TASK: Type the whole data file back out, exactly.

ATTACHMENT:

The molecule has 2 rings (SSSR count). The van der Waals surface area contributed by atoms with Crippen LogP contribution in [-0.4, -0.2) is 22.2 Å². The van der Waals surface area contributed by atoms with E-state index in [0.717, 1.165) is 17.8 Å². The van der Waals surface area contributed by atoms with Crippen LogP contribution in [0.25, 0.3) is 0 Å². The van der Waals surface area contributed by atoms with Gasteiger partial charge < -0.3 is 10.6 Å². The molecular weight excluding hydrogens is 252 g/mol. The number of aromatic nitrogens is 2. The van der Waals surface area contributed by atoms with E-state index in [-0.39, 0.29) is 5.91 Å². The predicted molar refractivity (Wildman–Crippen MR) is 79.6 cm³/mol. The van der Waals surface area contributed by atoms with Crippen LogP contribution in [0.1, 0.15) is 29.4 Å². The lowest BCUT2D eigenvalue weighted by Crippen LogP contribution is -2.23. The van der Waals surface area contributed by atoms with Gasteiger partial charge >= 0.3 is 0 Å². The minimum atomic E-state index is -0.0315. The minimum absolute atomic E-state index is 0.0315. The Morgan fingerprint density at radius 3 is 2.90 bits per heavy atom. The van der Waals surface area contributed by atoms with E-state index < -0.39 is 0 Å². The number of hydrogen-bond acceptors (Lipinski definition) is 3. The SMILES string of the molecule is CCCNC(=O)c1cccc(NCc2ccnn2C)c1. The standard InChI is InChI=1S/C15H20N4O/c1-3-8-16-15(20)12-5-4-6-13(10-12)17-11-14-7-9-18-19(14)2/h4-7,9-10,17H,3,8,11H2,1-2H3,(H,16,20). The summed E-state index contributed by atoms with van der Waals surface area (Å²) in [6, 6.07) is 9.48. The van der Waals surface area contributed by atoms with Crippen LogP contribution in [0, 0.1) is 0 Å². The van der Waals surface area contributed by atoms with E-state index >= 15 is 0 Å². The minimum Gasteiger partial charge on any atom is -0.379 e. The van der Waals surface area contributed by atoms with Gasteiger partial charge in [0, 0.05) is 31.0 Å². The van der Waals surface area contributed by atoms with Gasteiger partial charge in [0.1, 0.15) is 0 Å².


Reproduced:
The molecule has 2 rings (SSSR count). The van der Waals surface area contributed by atoms with Crippen LogP contribution in [-0.4, -0.2) is 22.2 Å². The van der Waals surface area contributed by atoms with E-state index in [0.717, 1.165) is 17.8 Å². The van der Waals surface area contributed by atoms with Crippen LogP contribution in [0.25, 0.3) is 0 Å². The van der Waals surface area contributed by atoms with Gasteiger partial charge < -0.3 is 10.6 Å². The molecular weight excluding hydrogens is 252 g/mol. The number of aromatic nitrogens is 2. The van der Waals surface area contributed by atoms with E-state index in [-0.39, 0.29) is 5.91 Å². The predicted molar refractivity (Wildman–Crippen MR) is 79.6 cm³/mol. The van der Waals surface area contributed by atoms with Crippen LogP contribution in [0.1, 0.15) is 29.4 Å². The lowest BCUT2D eigenvalue weighted by Crippen LogP contribution is -2.23. The van der Waals surface area contributed by atoms with Gasteiger partial charge >= 0.3 is 0 Å². The minimum atomic E-state index is -0.0315. The minimum absolute atomic E-state index is 0.0315. The Morgan fingerprint density at radius 3 is 2.90 bits per heavy atom. The van der Waals surface area contributed by atoms with E-state index < -0.39 is 0 Å². The number of hydrogen-bond acceptors (Lipinski definition) is 3. The SMILES string of the molecule is CCCNC(=O)c1cccc(NCc2ccnn2C)c1. The standard InChI is InChI=1S/C15H20N4O/c1-3-8-16-15(20)12-5-4-6-13(10-12)17-11-14-7-9-18-19(14)2/h4-7,9-10,17H,3,8,11H2,1-2H3,(H,16,20). The summed E-state index contributed by atoms with van der Waals surface area (Å²) in [6, 6.07) is 9.48. The van der Waals surface area contributed by atoms with Crippen LogP contribution in [0, 0.1) is 0 Å². The van der Waals surface area contributed by atoms with E-state index >= 15 is 0 Å². The minimum Gasteiger partial charge on any atom is -0.379 e. The van der Waals surface area contributed by atoms with Gasteiger partial charge in [0, 0.05) is 31.0 Å². The van der Waals surface area contributed by atoms with Gasteiger partial charge in [0.1, 0.15) is 0 Å².